The Good Chase (Highland Games #2)
by Hanna Martine
Gleann, New Hampshire’s annual highland games always deliver the best of Scottish culture—rowdiness, rugby, whiskey, and unexpected romance…
Even though Shea Montgomery’s swanky bar and distinguished palate have made her a highly regarded whiskey connoisseur, she’s happiest bringing her favorite spirit to various highland games around New England. Her demanding ex made her wary of men obsessed with money and status, and she’s now more comfortable in the country than in the city. Still, when a gorgeous rugby player straight from Wall Street barrels into her whiskey tent, she’s tempted to change her mind…
J.P. Byrne went from poor beginnings to international high roller by using his charisma and wit, and holding fast to his dreams. A strong, independent woman like Shea is exactly what he’s looking for, only he has no idea how to prove he’s more than his three-piece suits—especially when he’s spent years doing just the opposite.
But as Shea and Byrne battle old demons, they discover together that the best remedy for past pain is a good, stiff shot of present pleasure…
I read Long Shot, the first book in Hanna Martine's Highland Games series, about a month ago, and while I didn't love it I was really excited about Shea's book, The Good Chase. Unfortunately it didn't quite live up to my expectations.
So we have our heroine, Shea, who dreams of opening her own distillery and works extra hard to bring that dream to life. She has strict rules when it comes to her personal and professional lives but with Byrne she's willing to make an exception, though she has a hard time with it from time to time.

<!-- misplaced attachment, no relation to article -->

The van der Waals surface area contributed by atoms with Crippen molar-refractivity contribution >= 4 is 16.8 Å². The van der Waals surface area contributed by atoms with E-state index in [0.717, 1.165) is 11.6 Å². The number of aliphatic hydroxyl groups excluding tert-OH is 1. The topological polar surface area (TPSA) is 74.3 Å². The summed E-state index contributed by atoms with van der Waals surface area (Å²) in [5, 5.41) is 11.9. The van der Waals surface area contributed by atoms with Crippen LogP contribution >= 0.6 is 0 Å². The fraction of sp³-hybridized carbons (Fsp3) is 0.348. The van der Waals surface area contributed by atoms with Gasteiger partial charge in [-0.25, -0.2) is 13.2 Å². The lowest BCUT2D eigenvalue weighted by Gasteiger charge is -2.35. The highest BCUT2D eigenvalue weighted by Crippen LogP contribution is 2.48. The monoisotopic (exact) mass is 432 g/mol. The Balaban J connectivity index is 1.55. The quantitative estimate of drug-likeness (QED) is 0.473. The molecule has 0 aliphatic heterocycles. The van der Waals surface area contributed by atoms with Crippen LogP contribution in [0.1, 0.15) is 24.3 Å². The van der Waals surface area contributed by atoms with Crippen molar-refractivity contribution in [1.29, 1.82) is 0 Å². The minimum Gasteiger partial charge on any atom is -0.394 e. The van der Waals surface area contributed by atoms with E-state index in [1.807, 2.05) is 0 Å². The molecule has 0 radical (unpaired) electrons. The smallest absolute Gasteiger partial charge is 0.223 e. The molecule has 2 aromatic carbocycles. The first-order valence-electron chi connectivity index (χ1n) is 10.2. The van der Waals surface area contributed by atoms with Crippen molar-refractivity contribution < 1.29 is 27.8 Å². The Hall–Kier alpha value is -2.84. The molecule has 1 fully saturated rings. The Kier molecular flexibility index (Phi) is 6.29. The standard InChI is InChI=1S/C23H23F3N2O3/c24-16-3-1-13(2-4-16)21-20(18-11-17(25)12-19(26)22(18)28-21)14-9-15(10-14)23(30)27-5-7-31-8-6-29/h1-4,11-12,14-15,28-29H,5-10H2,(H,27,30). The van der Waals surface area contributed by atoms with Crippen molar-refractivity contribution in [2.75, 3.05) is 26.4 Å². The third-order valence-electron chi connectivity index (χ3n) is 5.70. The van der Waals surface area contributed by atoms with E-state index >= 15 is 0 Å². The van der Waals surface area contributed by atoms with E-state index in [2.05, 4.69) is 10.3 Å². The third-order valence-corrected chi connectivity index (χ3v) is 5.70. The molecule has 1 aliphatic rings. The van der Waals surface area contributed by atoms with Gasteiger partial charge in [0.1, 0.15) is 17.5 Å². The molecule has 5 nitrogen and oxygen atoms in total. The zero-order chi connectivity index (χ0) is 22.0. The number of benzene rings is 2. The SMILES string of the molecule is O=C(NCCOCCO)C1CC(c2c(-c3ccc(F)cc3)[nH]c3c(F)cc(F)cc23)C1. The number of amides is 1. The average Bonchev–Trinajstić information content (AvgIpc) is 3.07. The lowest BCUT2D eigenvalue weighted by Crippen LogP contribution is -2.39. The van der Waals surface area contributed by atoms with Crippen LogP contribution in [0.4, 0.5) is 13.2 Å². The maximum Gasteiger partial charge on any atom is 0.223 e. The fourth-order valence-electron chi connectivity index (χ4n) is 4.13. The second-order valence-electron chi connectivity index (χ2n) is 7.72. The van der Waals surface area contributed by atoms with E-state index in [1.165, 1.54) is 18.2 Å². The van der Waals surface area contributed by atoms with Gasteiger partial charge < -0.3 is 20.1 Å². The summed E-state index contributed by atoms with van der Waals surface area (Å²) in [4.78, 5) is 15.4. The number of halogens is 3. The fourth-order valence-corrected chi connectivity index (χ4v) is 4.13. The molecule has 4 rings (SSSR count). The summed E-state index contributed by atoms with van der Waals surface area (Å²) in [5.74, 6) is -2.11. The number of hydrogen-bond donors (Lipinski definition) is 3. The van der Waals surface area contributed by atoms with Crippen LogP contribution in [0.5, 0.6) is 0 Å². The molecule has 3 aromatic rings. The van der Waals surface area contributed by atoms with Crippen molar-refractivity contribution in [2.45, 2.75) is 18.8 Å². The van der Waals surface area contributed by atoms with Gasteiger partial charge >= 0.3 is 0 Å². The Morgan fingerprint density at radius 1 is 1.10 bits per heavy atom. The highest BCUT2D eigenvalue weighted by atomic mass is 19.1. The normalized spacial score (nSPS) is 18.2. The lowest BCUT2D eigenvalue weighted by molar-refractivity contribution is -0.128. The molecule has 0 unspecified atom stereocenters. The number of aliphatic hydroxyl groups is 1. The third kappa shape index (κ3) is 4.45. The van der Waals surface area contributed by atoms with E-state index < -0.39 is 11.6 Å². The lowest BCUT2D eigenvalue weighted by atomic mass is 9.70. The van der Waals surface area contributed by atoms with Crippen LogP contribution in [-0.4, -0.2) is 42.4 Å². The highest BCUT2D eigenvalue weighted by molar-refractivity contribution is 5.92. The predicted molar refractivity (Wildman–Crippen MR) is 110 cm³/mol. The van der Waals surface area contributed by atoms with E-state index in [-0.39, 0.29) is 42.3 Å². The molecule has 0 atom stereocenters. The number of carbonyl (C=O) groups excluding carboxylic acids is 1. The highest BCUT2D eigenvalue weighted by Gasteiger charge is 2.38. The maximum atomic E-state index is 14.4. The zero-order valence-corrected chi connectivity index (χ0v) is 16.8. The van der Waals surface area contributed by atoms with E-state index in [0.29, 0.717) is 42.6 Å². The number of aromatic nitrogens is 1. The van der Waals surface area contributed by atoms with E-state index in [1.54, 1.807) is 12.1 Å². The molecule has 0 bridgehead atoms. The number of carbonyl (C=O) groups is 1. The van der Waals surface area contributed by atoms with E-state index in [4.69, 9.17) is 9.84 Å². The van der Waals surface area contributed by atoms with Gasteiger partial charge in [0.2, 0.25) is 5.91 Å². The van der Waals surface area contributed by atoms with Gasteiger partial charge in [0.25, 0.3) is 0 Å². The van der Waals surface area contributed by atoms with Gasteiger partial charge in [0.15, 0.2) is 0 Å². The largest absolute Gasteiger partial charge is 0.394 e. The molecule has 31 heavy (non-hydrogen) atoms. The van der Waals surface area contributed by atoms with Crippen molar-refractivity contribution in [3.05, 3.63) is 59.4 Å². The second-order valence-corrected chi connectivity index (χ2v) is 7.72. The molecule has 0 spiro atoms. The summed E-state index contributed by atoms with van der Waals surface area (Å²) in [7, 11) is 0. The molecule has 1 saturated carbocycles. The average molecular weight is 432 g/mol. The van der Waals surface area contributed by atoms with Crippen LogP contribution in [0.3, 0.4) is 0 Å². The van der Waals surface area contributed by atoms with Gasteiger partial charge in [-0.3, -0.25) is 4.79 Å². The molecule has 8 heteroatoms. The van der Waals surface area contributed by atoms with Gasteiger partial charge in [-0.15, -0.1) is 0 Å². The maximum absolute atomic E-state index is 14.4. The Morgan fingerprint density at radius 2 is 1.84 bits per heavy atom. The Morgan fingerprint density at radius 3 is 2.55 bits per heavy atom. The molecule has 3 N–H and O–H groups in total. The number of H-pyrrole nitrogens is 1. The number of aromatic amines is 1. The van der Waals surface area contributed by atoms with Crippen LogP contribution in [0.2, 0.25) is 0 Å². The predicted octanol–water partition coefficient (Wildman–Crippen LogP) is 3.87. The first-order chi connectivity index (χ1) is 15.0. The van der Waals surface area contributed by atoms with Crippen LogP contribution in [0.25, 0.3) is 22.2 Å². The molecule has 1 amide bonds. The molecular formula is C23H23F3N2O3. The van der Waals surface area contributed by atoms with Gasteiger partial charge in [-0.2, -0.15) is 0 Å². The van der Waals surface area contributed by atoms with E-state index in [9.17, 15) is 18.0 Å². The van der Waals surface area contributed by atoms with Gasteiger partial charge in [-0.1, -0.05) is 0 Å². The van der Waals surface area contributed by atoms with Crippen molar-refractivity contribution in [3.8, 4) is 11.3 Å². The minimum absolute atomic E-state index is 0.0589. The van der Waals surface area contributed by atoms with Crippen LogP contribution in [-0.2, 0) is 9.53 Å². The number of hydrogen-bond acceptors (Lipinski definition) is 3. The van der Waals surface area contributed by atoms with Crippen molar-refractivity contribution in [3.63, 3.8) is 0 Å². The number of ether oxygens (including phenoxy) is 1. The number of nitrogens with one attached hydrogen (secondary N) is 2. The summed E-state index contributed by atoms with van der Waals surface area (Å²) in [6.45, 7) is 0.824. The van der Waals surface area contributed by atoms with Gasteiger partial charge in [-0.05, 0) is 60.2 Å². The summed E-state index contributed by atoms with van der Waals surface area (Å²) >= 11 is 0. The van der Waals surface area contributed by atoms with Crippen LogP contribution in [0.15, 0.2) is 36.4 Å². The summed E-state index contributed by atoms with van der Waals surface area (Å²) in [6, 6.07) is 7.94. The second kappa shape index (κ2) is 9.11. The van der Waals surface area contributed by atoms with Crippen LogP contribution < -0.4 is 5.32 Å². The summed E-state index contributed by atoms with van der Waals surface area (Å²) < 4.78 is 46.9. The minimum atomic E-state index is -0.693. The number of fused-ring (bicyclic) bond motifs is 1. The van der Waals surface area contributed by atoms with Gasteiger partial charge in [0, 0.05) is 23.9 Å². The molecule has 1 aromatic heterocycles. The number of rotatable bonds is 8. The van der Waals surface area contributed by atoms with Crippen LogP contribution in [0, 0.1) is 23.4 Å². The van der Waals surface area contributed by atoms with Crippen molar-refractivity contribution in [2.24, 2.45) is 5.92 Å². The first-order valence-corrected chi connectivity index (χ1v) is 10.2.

Then we have Byrne. He works extra hard to prove that he's worth more than the poor kid he once was. He tries to take care of his family and Shea, and he doesn't understand why they won't let him help when he has the means to do it. In a way Byrne is extremely admirable and on the other hand, he's a bit too pushy at the same time.
You can feel the instant attraction between Shea and Byrne but, of course, Shea keeps pushing him away. The thing that bugged me the most, though? The fact that Byrne didn't try harder to win her over. He asks her out, she says no, and he lets it drop until the next time they accidentally run into each other. I guess I just wish that he had pursued her a little more.
Shea and Byrne are both headstrong, independent characters and while I can appreciate that there were some parts of the story where I felt that they probably wouldn't make it as a couple in the real world with the way they butted heads. I really enjoyed how they talked it out and worked through it though.
There's some drama with his family and her ex that I feel was just thrown in there to add drama to an otherwise drama free romance and I think if that hadn't been the case maybe I would have enjoyed it more. As it was, the story started out strong but then I felt it just dragged after a while and I found myself getting distracted.
If you're looking for a light, angst-free, contemporary romance this just might be the book for you, unfortunately I was hoping for more. After being slightly disappointed with the first two books in the Highland Games series, I probably won't continue if there are others.
Disclosure: I was provided with a copy of The Masseuse in exchange for an honest review. All opinions are my own.